HPU prepares for new biomechanics lab, set to open late September

By Kaitlyn Aiello, News and Layout/Design Editor

September 5, 2012

By the end of September, majors associated with the School of Health Sciences will have a new building to call home, the former Circuit City.

Driving past the Oak Hollow Mall on Eastchester Drive and looking toward the back of the mall, one will still find Circuit City. However, the activity going on inside goes much further than stocking shelves for new electronics. Two years ago, that Circuit City went out of business, leaving a huge, vacant space.

In August, HPU announced the addition of a new biomechanics lab in that space. Many students are finding that although the term sounds appealing, they are not particularly sure what biomechanics actually means.

“Biomechanics is basically combining physics with biology,” says Dr. Kevin Ford, associate professor of physical therapy. “What we do is study the way the human body moves by looking at the forces involved. We can actually measure the force and the motions, and the goal is to prevent injuries.”

The programs at the new building are designed to prevent injury in middle, high school and college level athletes. There will be screening tests to measure movements and strengths in order to determine weaker areas. This will pave a way for improvements in how each athlete performs.

After modification and identification of specific problems, the goal is to help make athletes safer. Often times when you change something, the added benefit is improving performance.

Ford says, “We can work directly with orthopedic surgeons to give objective opinions on their patients.”

This new facility is not just for HPU though, for it is expected to improve the health of both the students and potentially the surrounding community.

Walking in, you can expect to see a basketball court, turf, a large open area and a 12-foot wide video screen. This high-tech screen allows for interaction with the subject. It is a different virtual reality and a chance for the subject to see their bodies in a character or skeleton view. The screen will display their biomechanics with the hope of modifying their movements.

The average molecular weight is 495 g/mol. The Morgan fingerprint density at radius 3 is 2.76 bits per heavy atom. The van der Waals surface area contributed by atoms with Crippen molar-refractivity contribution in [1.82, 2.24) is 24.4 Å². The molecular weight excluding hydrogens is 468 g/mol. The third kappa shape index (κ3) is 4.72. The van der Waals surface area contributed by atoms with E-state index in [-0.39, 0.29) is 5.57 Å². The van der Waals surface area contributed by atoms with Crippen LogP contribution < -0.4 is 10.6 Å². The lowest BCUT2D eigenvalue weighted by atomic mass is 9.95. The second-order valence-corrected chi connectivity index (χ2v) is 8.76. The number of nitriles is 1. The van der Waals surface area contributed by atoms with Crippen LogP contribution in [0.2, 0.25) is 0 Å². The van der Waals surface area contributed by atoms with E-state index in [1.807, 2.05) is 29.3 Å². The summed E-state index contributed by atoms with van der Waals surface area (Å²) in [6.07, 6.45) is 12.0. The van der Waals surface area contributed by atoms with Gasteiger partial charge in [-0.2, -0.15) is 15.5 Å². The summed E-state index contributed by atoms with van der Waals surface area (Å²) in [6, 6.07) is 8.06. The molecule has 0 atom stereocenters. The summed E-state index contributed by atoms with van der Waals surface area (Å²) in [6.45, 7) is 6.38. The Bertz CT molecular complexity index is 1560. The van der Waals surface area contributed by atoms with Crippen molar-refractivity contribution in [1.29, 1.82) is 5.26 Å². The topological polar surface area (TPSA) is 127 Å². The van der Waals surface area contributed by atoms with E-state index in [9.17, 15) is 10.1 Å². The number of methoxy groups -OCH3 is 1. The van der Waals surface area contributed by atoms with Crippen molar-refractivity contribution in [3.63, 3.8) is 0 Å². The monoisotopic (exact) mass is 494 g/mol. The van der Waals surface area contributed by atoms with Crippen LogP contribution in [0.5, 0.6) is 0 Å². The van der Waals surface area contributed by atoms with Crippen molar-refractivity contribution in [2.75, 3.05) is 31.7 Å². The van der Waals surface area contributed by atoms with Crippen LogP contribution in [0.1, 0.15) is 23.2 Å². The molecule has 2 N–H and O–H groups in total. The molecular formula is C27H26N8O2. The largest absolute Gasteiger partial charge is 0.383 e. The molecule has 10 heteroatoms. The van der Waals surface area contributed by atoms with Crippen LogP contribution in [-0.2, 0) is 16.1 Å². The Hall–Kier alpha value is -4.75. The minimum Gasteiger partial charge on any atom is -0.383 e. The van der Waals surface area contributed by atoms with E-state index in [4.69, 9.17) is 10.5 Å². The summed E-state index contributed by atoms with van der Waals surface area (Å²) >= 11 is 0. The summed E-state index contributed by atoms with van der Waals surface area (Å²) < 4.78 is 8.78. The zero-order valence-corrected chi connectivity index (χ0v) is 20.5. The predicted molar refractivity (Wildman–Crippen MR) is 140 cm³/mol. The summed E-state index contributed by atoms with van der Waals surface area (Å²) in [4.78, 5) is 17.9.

“We have high aspirations, this will be a facility unique to not only North Carolina but the East Coast. It will be a state-of-the-art facility where students will be able to experience what it is like to see and to use the equipment that they have just been reading about,” says Ford.

The facility will ultimately apply for research grants. Faculty will have the opportunity to publish work out of the lab and are hoping to make an impact on various areas and bring new injury prevention methods into the local community.

This new location will integrate biomechanics, physiology and performance. The 24 cameras around the 13,150 square feet of space will measure things as little as hand gestures or as great as full body movements.

“Instead of just learning through lectures and a textbook, we’re now able to take what we learn in class and apply it to real life situations and hands-on learning,” says Karly Wehrman, junior and exercise science major.

Aside from athletics, the lab will set out to improve the health of different types of patients as well. Children that have difficulty walking, stroke victims and people with multiple sclerosis are just a few who will also benefit.

“Students will be here learning the equipment and will actually be able to see what we are teaching them,” says Ford.

The main teaching goal is studying different movements on similar realistic surfaces. There will be three different floor types: a basketball court, synthetic turf and a composite rubber type floor to allow a realistic feel. The motion cameras will be able to pick up movements from reflective markers placed on the athletes and patients.

For now, the new facility will welcome physical therapy, exercise science and athletic training majors. It is expected to open for classes by the end of September, offering new and exciting opportunities for students and faculty alike